Adaptation of the Bible
The eyes of a good portrait follow the spectator wherever he stands, to look him exactly in the face; and so, whoever a man may be, and whatever his case, the Bible confronts him with its warning if he be doing ill, its warranty if he be doing well, and its wisdom under any, and for all, circumstances.
Apology for the Bible
King George III. on first hearing of Bishop Watson’s “Apology for the Bible,” said, “Apology for the Bible! I did not know that the Bible wanted any apology.”
The pulpit and the reading-desk
John Wesley said to one of his followers, who urged upon him the deficiencies of some of the clergy, as a cause of separation, “If you have nothing but chaff from the pulpit, you are abundantly fed with the finest of the wheat from the desk.”
Scripture its own evidence
It has been for thirty years the deep conviction of my soul that no book can be written on behalf of the Bible like the Bible itself. Man’s defences are man’s word … the Bible is God’s Word, and by it the Holy Ghost, who first spoke it, still speaks to the soul that closeth itself not against it. (E. B. Pusey, D. D.)
Revelation and conscience
If we admit the agreement of revelation with conscience to be an evidence of Divinity in the Bible, do we thereby make conscience the criterion of what is Divine in it? Some say so and make this the door to Rationalism. But it is surely possible to make conscience a witness, without exalting it into a judge. (J. Ker, D. D.)
The Bible penetrative
In the Bible there is more that finds me than I have experienced in all other books put together; the words of the Bible find me at greater depths of my being; and whatever finds me brings with it an irresistible evidence of its having proceeded from the Holy Spirit. (S. T. Coleridge.)
A threefold account.
1. For their dignity and authority.
2. For their utility.
3. For their perfection.
(1) They are profitable for doctrine and instruction: they teach men what to know and believe, they instruct us in all truth necessary to salvation, viz., concerning God, man, Christ, law, gospel, heaven, hell. He first begins with doctrine, which in order must go before all the rest; for it is in vain to reprove or exhort unless we first teach a man and inform him of his duty.
(2) For reproof of error and confutation of false doctrine. We need not run to general councils or send for ancient fathers to determine controversies or confute errors; we have the Holy Scriptures that enable the man of God, and furnish him richly for that purpose.
(3) For correction of sin and evil manners, which is done by admonition and reproof denouncing God’s judgments against them, that those which go astray may be brought into the way by repentance.
(4) The Scripture teacheth us how to lead a holy and righteous life according to the will of God, and so is profitable for instruction in righteousness and good works, it being the most perfect rule of righteousness.
(5) The Scripture allures us to piety by the sweet promises of the gospel, and so is profitable for consolation (Romans 15:4). This God hath ordained as a lamp for our feet, that we miscarry not amidst those many by-paths that are in the world. Let us, then, make use of it in the course of our lives. If a carpenter have a rule or line, if he tie it to his back and never use it, his work must needs be crooked; so if we have Bibles and never read them, nor meditate on them to practise them, our lives must needs be irregular. They are, then, to be reproved who set up false rules to walk by, as--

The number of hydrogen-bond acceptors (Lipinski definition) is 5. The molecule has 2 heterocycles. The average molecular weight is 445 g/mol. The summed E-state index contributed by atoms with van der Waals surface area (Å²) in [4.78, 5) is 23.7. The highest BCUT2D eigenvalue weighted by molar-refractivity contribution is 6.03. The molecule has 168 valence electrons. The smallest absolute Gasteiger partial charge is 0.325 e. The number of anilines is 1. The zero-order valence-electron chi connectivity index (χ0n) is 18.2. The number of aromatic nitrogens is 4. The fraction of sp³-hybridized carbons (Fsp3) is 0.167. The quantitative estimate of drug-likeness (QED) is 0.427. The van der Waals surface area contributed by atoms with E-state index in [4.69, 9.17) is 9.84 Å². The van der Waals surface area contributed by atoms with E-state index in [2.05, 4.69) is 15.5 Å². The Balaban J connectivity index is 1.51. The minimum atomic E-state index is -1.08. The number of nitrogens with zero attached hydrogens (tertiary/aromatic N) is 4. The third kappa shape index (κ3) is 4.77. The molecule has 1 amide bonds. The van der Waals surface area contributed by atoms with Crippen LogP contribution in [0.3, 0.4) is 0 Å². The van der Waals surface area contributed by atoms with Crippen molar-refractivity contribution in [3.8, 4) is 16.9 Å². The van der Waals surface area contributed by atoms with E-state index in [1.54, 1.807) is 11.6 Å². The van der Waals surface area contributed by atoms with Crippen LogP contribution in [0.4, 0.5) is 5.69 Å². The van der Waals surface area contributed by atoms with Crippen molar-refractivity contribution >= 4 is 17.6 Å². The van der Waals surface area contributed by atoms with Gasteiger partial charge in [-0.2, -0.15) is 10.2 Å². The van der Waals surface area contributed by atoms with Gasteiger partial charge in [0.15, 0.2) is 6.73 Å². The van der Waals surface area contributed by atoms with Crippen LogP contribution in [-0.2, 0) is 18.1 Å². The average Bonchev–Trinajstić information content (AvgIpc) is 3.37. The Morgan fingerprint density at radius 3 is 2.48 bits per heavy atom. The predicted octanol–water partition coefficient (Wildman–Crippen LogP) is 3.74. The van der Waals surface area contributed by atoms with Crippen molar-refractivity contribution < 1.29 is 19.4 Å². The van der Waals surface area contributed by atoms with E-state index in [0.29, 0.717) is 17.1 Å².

4. The Church.
7. Enthusiams. (T. Hall, B. D.)
Profiting in Scripture to appear
Let us imitate the sheep, which boast not how much they have eaten, but show it actually by their fat, fleece, and young. (T. Hall, B. D.)
How to profit by Scripture
Observe, such as meddle with God’s Word must profit by it. We abuse the Word when we read or hear it only for speculation, novelty, and curiosity, but not for practice, that we may know, love, and fear God, and so be happy for ever. God gave them for this end, that we might profit by them, Those ministers, then, are to be blamed that play with Scripture and feed their people with the chaff of airy notions, frivolous questions, idle distinctions, and foolish controversies, seeking their own ends and praise, and not the benefit of God’s people. Let such remember that the Scripture was given to profit us, but not play withal. (T. Hall, B. D.)
Perfection of Scripture should win regard
This perfection of the Scripture should stir up our love to it. As imperfect things are slighted by us, so complete and perfect things are highly esteemed by all the sons of wisdom. No book to be compared to this for perfection, and therefore no book should be so loved, read, studied, and prized by us. Here’s nothing vain or superfluous, but all things full of life and spirit; whatever good the soul can desire, ‘tis here to be had. Here is food for the hungry, water for the thirsty, wine for the wearied, bread for the weak, raiment for the naked, gold for the poor, eye-salve for the blind, and physic for the sick. If thy heart be dead, this will quicken thee; if hard, this will soften it; if dull, revive it. In all our temptations, this is a David’s harp that helpeth to still them (Acts 15:31). We should therefore with joy draw water out of these wells of salvation (Isaiah 12:3). We see how worldlings delight to view their bills and bonds, their leases and indentures, by which they hold their lands and livings; and shall not we delight to study the Scripture, which assureth us of never-fading riches? (T. Hall, B. D.)